A University of Alberta spinoff company is adding its cutting-edge technology to the search for antiviral compounds to treat people infected with COVID-19.
Founded by U of A chemist Ratmir Derda in 2017, 48Hour Discovery‘s technology applies the power of big data to the world of molecular discovery by allowing scientists to sift through billions of molecules at once, rather than testing potential compounds individually.
“Our proprietary technology offers a much faster discovery process, which will bring promising molecules to the clinic faster than ever before,” explained John Dwyer, vice-president of research at 48Hour Discovery. “We are searching through our billion-scale peptide libraries for compounds that could be optimized as antivirals against COVID-19.”
There are currently no effective therapies for preventing or treating COVID-19 infection.
Recent research has completed the genome sequencing of the novel coronavirus, and scientists at 48Hour Discovery are using this information in conjunction with the company’s technology to screen and optimize potential drug candidates to treat those infected with COVID-19.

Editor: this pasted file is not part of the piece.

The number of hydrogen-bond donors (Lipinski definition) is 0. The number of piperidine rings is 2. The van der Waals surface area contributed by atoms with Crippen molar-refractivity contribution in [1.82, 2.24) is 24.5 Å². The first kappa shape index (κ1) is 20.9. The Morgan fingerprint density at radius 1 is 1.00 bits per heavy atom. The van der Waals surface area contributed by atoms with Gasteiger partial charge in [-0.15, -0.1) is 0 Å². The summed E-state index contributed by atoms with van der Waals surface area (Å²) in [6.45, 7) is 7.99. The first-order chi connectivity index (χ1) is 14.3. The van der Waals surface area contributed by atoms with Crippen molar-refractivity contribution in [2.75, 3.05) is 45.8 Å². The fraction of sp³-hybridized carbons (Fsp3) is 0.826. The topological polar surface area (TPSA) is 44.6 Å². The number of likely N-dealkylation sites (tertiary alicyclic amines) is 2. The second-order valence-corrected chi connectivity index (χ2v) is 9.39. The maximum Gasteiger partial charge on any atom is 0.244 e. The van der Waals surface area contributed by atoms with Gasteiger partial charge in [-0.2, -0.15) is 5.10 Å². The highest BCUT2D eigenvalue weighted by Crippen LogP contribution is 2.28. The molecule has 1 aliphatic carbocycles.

“Our first priority is finishing the optimization and initial testing of promising candidates and then finding a partner to advance to pre-clinical and clinical evaluation,” explained Dwyer, who worked on a similar drug program during the SARS outbreak in 2003.
“The goal is to have clinically attractive compounds ready for pre-clinical testing by the end of 2020.”
The company is also working with external stakeholders and partners to provide access to its search platform to assist in rapid discovery services for other projects related to COVID-19, including test development and other treatment options.
48Hour Discovery is currently investing its own resources to support its COVID-19 research but is looking for partners to speed development.
“48Hour Discovery benefits greatly from its close association with the University of Alberta and the Faculty of Science,” said Derda. “The continuous support from the university and its infrastructure is critical to our COVID-19-related projects.”